Although lever-action rifles were introduced back in the 1840s, the surviving originals aren’t terribly different from the ones we use today – including the Marlin 336W, which we (and Sootch00) will be discussing today.
The Marlin 336W
Marlin Firearms was founded around 1870, and their production of the lever-action gave Winchester direct competition. After many years, Marlin 336W took the lead because they could offer a solid scope mount on the top of the receiver because they designed their rifles to eject from the side. As shooters began using optics more and more, this became more of an advantage because it’s easy to mount a scope mount on top of the receiver.
The Winchester lever actions eject from the top, so it’s more challenging to mount a scope on them, giving the Marlin 336W the edge in this department.
Lever actions are wildly popular with hunters, especially in the Northeast where I live. In Pennsylvania, I sometimes joke that the lever-action is a “standard issue” with hunters. It seems like everyone has one. Bolt actions are also popular, but more old-timers seem to like the lever guns quite a little bit. The most popular caliber in my experience has been the .30-30, though .35 caliber and .444 are sometimes seen. Ballistics of the .30-30 are similar to the Russian 7.62x39mm caliber.
BLUF: Find your Marlin 336W
Marlin 336W: FPS
A 150-grain projectile moves out at around 2,390 Feet Per Second and a 170 grain round goes about 2,230 FPS, and can be used to take anything from deer to bear, as well as other game. The reasonable range for this rifle is about 200 yards, maybe a bit more, and for deer hunting in wooded areas, this is really about all you’d need. It will harvest game efficiently and cheaply. I know guys who take theirs out a week before hunting season, fire one or two rounds to verify their zero, and then bring home a deer every year, and a box of rounds lasts them for years.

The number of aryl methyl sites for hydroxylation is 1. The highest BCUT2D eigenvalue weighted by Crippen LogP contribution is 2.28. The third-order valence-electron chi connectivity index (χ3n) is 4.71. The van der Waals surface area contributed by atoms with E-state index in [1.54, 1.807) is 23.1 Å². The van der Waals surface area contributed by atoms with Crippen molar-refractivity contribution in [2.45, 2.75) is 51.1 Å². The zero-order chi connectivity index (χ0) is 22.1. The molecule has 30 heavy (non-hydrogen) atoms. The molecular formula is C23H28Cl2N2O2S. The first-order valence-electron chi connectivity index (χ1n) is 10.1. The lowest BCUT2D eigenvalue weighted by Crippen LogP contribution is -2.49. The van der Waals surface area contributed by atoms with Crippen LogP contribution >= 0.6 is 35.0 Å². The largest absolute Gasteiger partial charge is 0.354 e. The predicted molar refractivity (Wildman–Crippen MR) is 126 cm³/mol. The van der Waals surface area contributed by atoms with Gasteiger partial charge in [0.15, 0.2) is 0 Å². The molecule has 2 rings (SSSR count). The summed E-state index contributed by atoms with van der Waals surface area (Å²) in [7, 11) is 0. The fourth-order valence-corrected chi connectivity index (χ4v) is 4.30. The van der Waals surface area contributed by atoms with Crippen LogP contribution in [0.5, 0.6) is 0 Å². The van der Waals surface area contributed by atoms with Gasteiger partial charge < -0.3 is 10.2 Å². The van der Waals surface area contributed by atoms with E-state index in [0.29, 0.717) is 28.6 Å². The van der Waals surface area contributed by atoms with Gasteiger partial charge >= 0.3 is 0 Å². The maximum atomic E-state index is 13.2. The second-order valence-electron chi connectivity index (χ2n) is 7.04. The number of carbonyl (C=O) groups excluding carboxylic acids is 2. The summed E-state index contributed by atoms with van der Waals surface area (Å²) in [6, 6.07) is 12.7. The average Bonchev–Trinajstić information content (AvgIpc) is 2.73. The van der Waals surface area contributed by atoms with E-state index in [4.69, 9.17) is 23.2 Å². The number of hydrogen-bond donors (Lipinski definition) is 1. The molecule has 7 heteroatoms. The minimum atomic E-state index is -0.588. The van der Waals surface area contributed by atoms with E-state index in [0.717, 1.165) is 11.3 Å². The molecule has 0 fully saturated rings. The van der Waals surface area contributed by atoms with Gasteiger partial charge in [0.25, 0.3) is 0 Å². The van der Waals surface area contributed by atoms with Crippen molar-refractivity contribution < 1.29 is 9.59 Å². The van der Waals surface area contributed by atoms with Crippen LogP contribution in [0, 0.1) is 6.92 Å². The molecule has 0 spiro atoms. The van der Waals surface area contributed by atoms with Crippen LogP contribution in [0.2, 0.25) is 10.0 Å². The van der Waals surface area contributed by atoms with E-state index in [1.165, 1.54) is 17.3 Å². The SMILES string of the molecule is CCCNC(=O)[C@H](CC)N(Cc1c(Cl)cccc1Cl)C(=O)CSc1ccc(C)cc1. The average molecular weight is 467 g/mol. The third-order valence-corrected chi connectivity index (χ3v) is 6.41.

The Marlin 336W: Other Details
Another nice aspect about the .30-30 is that ammo is sold anywhere that you’re likely to find ammunition being sold. And there is a plethora of ammo styles, sizes, and weights for this caliber, most of which are geared toward hunting. Much of it is soft point with a flat point. The tube magazine prohibits pointed bullets because they can set off other rounds that are in the magazine. Hornady does make a pointed round that uses a Polymer tip that can be fed through the tube magazine and it exhibits better ballistics because of the shape of the bullet. Bullet weights range from 110 grains up to 170 grains.
Aside from rifle calibers, they can also be had in pistol calibers, such as .357 Magnum and .44 Magnum.
The lever action is so common that they are not very expensive, and can usually be found used on the racks of gunshops for a couple of hundred dollars, making them a super value.
The Marlin 336W that Sootch used for his review is actually an 1895 design (with this particular model first being introduced in 1946) and it has been wildly popular. The 336 has a Walnut stock, whereas other models of the 336 have used different woods (Birch, for instance).
FIND IT: 30-30 Ammo In Stock
Different parts of the Rifle.
Over the years, I’ve had a few Marlin 336W’s and all have proven to be 100% reliable. One that I had mounted a scope on was startlingly accurate, giving Minute of Angle groups at 100 yards with regular hunting ammo. Sootch reports that the rifle he tested gave two inch groups at 100 yards, which is not bad at all.
The 336 has a tubular magazine that holds six rounds. Obviously, the action is of the lever variety, which is very fast to work when firing. They’re not great to work from the prone position, though. The barrel is 20 inches (there is also a 24 inch model as well as a 16 inch model).